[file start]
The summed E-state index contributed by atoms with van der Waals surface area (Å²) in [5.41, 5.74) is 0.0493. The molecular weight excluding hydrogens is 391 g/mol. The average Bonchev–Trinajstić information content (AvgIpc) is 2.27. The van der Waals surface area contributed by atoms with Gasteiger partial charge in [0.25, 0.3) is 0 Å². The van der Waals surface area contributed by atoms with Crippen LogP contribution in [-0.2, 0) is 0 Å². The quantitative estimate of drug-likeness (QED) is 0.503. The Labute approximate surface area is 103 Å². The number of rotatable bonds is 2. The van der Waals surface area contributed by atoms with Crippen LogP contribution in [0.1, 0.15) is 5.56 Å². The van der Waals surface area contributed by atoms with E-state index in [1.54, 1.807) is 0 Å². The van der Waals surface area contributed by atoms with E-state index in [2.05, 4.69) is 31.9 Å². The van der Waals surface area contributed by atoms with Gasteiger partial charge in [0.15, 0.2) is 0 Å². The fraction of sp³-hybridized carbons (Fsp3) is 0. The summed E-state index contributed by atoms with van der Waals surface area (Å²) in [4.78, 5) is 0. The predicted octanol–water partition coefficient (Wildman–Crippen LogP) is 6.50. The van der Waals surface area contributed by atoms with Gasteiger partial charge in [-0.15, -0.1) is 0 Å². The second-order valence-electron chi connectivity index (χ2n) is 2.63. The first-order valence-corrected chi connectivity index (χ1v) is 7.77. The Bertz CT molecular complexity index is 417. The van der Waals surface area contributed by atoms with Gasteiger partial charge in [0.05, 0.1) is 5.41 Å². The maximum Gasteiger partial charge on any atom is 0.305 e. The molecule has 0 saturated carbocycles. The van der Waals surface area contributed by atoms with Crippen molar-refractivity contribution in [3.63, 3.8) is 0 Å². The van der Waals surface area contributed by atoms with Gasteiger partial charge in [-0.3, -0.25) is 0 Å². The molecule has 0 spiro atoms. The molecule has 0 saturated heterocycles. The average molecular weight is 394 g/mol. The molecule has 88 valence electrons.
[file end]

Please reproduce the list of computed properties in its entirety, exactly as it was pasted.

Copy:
The summed E-state index contributed by atoms with van der Waals surface area (Å²) in [5.41, 5.74) is 0.0493. The molecular weight excluding hydrogens is 391 g/mol. The average Bonchev–Trinajstić information content (AvgIpc) is 2.27. The van der Waals surface area contributed by atoms with Gasteiger partial charge in [0.25, 0.3) is 0 Å². The van der Waals surface area contributed by atoms with Crippen LogP contribution in [-0.2, 0) is 0 Å². The quantitative estimate of drug-likeness (QED) is 0.503. The Labute approximate surface area is 103 Å². The number of rotatable bonds is 2. The van der Waals surface area contributed by atoms with Crippen LogP contribution in [0.1, 0.15) is 5.56 Å². The van der Waals surface area contributed by atoms with E-state index in [1.54, 1.807) is 0 Å². The van der Waals surface area contributed by atoms with E-state index in [2.05, 4.69) is 31.9 Å². The van der Waals surface area contributed by atoms with Gasteiger partial charge in [0.15, 0.2) is 0 Å². The fraction of sp³-hybridized carbons (Fsp3) is 0. The summed E-state index contributed by atoms with van der Waals surface area (Å²) in [4.78, 5) is 0. The predicted octanol–water partition coefficient (Wildman–Crippen LogP) is 6.50. The van der Waals surface area contributed by atoms with Gasteiger partial charge in [-0.15, -0.1) is 0 Å². The second-order valence-electron chi connectivity index (χ2n) is 2.63. The first-order valence-corrected chi connectivity index (χ1v) is 7.77. The Bertz CT molecular complexity index is 417. The van der Waals surface area contributed by atoms with Gasteiger partial charge in [0.05, 0.1) is 5.41 Å². The maximum Gasteiger partial charge on any atom is 0.305 e. The molecule has 0 saturated carbocycles. The van der Waals surface area contributed by atoms with Crippen molar-refractivity contribution in [3.63, 3.8) is 0 Å². The van der Waals surface area contributed by atoms with Gasteiger partial charge in [-0.3, -0.25) is 0 Å². The molecule has 0 spiro atoms. The molecule has 0 saturated heterocycles. The average molecular weight is 394 g/mol. The molecule has 88 valence electrons.